Increasing key metrics by 27% by refactoring the onboarding flow of a SaaS application

Good to know

Pitch is an online presentation-building SaaS application. Its main competitors are Google Slides and Microsoft PowerPoint. The target audience are small businesses using slide decks to win new work (e.g. creative agencies).


After the growth team was assembled at Pitch, our first step was to analyze the existing onboarding flow. After reviewing the design and code, we decided to completely refactor it.

Our main objectives were to clean up the code and UI, fix analytics bugs, and overall, put us firmly in control of this part of the app.

We didn't introduce radical UX changes on purpose: before pushing the new version to production, we extensively tested it and had to make sure that it performs at least as well as the original flow.

This goal was ultimately reached, thus unlocking a path for further experimentation.


I began the redesign process by conducting an extensive analysis of the existing onboarding flow

To familiarize myself with every detail of the flow, I manually went through all the possible entry points of the app, made screenshots, and built a flow in Figma.

This document then became the source of truth for further analysis and cooperation between myself, the PM, the research team and the VP of growth.

I included all the bugs I encountered, opportunities for improvement, as well as basic analytics review. For instance, I wanted to understand what the first steps were the new users made after finishing the onboarding process.

The original onboarding UI was basically a long form spread out on ten individual screens. The signup screen was very busy visually (distracting from the signup buttons), while the other views were just pure text and form elements.

I decided to take the opposite approach: I wanted to clean up the UI as much as possible while introducing visually interesting elements throughout the flow. The user shouldn't feel as if they're filling out a job application.


The first rough sketches in Figma helped me to organize my thoughts and lay out basic UI patterns I wanted to use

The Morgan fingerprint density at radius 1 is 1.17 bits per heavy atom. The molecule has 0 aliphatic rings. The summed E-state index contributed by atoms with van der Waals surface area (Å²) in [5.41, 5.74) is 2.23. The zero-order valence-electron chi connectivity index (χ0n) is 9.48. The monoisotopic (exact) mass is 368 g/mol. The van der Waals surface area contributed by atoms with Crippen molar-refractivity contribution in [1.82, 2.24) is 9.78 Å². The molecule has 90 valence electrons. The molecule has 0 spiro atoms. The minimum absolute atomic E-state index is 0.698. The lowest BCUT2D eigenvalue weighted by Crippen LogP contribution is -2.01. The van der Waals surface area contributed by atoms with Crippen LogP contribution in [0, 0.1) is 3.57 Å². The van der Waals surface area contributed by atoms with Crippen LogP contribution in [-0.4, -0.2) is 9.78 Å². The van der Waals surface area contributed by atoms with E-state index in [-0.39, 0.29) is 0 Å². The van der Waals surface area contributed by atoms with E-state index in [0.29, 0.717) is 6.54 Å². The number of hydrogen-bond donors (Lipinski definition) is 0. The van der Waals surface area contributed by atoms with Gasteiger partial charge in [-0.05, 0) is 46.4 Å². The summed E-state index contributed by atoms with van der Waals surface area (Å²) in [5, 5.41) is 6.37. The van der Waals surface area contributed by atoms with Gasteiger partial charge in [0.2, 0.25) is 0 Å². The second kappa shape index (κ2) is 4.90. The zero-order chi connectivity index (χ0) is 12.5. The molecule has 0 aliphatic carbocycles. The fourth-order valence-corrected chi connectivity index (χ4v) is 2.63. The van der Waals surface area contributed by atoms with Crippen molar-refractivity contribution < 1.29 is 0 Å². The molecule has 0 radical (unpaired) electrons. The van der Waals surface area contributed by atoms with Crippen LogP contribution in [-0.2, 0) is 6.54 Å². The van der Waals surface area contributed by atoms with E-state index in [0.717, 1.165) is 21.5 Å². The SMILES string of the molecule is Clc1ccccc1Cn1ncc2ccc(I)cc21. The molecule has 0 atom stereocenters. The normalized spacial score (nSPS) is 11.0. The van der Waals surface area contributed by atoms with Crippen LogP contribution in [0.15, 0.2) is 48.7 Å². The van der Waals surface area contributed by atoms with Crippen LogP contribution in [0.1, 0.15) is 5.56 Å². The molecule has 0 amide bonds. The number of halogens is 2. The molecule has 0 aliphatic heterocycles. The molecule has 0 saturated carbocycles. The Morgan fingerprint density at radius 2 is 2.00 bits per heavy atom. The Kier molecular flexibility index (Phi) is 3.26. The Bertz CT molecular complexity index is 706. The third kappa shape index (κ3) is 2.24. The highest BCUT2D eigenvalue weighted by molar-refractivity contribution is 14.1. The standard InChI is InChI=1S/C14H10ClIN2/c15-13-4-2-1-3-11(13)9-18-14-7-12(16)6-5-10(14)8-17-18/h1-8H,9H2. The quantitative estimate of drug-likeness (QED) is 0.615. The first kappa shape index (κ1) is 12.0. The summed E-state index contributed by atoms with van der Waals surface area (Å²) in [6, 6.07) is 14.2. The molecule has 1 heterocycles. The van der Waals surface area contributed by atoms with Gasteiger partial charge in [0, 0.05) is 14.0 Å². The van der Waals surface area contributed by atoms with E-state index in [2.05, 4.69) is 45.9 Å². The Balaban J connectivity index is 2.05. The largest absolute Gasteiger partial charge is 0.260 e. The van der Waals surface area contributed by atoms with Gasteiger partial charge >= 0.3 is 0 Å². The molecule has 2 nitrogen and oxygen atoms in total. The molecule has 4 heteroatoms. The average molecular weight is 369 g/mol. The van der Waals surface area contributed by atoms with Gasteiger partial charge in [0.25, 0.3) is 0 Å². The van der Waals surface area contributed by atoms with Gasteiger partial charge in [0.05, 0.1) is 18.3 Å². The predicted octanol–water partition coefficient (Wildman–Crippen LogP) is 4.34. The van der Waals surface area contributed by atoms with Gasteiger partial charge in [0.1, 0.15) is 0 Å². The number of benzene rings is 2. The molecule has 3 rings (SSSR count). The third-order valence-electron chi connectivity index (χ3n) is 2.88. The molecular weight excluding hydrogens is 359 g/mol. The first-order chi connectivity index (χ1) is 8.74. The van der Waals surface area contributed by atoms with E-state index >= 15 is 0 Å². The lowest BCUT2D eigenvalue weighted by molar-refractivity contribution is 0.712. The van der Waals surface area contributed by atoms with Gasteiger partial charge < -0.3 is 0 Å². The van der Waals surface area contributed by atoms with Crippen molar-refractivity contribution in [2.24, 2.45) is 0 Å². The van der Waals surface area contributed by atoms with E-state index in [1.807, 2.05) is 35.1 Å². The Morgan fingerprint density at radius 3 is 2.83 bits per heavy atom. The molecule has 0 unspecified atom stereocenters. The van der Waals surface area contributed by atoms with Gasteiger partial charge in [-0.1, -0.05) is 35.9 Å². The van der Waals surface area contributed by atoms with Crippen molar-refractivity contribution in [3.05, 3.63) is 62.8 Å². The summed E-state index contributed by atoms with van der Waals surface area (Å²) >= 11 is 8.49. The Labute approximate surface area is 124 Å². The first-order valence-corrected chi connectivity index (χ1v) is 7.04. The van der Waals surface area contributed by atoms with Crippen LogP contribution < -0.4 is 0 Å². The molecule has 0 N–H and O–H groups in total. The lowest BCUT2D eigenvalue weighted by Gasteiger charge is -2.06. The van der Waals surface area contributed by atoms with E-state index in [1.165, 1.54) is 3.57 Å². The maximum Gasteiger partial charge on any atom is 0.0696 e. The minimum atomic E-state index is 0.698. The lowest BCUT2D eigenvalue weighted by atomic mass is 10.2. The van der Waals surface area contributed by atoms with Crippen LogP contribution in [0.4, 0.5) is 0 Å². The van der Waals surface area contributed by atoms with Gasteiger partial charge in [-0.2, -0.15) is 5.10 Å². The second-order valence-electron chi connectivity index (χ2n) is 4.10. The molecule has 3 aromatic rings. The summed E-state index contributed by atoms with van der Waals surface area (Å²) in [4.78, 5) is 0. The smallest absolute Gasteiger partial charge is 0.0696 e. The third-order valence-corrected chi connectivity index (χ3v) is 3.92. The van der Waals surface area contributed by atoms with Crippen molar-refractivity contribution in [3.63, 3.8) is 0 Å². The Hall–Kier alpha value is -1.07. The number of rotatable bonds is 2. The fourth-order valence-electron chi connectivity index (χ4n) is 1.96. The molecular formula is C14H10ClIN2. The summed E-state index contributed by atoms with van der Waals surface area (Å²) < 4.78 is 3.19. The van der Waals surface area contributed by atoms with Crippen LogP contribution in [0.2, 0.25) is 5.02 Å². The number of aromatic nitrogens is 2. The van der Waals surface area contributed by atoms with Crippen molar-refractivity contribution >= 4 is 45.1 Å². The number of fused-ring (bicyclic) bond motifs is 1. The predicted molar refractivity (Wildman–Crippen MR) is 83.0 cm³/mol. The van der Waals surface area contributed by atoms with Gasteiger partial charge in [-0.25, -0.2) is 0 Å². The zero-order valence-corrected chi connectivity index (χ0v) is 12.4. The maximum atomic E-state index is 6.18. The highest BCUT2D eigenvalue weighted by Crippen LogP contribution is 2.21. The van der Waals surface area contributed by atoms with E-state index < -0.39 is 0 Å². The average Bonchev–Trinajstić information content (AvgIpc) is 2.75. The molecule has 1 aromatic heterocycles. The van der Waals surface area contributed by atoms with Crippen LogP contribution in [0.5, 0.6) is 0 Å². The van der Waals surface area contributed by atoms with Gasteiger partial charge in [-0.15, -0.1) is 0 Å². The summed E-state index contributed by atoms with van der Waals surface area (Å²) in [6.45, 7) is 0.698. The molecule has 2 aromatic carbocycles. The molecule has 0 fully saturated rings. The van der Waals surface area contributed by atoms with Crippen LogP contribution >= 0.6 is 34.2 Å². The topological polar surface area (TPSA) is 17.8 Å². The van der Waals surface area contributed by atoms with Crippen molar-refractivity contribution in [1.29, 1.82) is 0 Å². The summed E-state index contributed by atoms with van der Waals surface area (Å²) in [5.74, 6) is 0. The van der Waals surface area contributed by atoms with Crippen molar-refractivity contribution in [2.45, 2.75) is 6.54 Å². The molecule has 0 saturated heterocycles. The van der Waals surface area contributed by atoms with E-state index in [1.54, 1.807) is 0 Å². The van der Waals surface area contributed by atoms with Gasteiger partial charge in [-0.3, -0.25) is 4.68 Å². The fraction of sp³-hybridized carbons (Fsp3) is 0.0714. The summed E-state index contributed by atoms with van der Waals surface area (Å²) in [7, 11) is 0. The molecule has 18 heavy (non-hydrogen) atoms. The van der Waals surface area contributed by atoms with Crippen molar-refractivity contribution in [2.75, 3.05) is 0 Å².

I introduced a progress bar on top of the screen. It's one of the basic UX principles: progress indicators help users finish longer tasks on the screen.

I also set out to rewrite the copy. I wanted the flow to be personalized to the user: from their name to the use case (job) with which they're coming to Pitch.

Thirdly, I started incorporating illustrations and icons into the UI to make the whole experience more engaging and less tedious.


Presentations are used to share information. Why not let our users learn about Pitch through a slide deck?

One of my initial ideas was to create an interactive presentation that would introduce the app to the new users. We hypothesized that showing people the presentation editor (the core product experience) immediately after onboarding would help with retention.

Later, we would experiment with this idea and found out that it didn't work as expected. The users would get the impression that the presentation editor is Pitch - they wouldn't discover other important features (user management, brand import, asset storage, etc.). Thus, the retention metrics actually decreased.

I briefly explored the idea of using a single-page long form, rather than multiple pages in sequence. We abandoned the idea because, at this stage, drastic changes to the layout would make the comparison with the original flow more difficult.


The final version stayed true to the original UX patterns but the code, as well as the UI, became cleaner and more flexible

With the redesigned onboarding flow in place, we were able to start experimenting and properly measuring the key metrics.


The team invitation screen was one of the most important ones in the whole flow. It prompts the user to invite their coworkers to Pitch. Another key element is the checkbox (Let anyone at join your workspace) that makes the workspace discoverable to other people with the same email address.

Just by streamlining the user experience, we managed to increase the number of newly created workspaces with discoverability enabled by ~27%.


The design specs were meticulously documented, including all the component states and their interactions. This ensured a smooth developer handoff and less time spent fixing front-end code bugs.


The most recent iteration (as of January 2024) of the onboarding flow uses modal windows, rather than full-screen views

We created this version of the flow specifically for the new AI-powered feature set developed by Pitch. After entering a prompt on the landing page, a slide deck would be auto-generated and the user would be taken straight to the presentation editor.

The modal window form factor has the (theoretical) advantage of showing the user the UI they unlock by completing the flow.


The metrics and quantitative results for this onboarding flow iteration are unfortunately not available. In January 2024, Pitch was restructured and 75% of the workforce (including the Growth team) were laid off.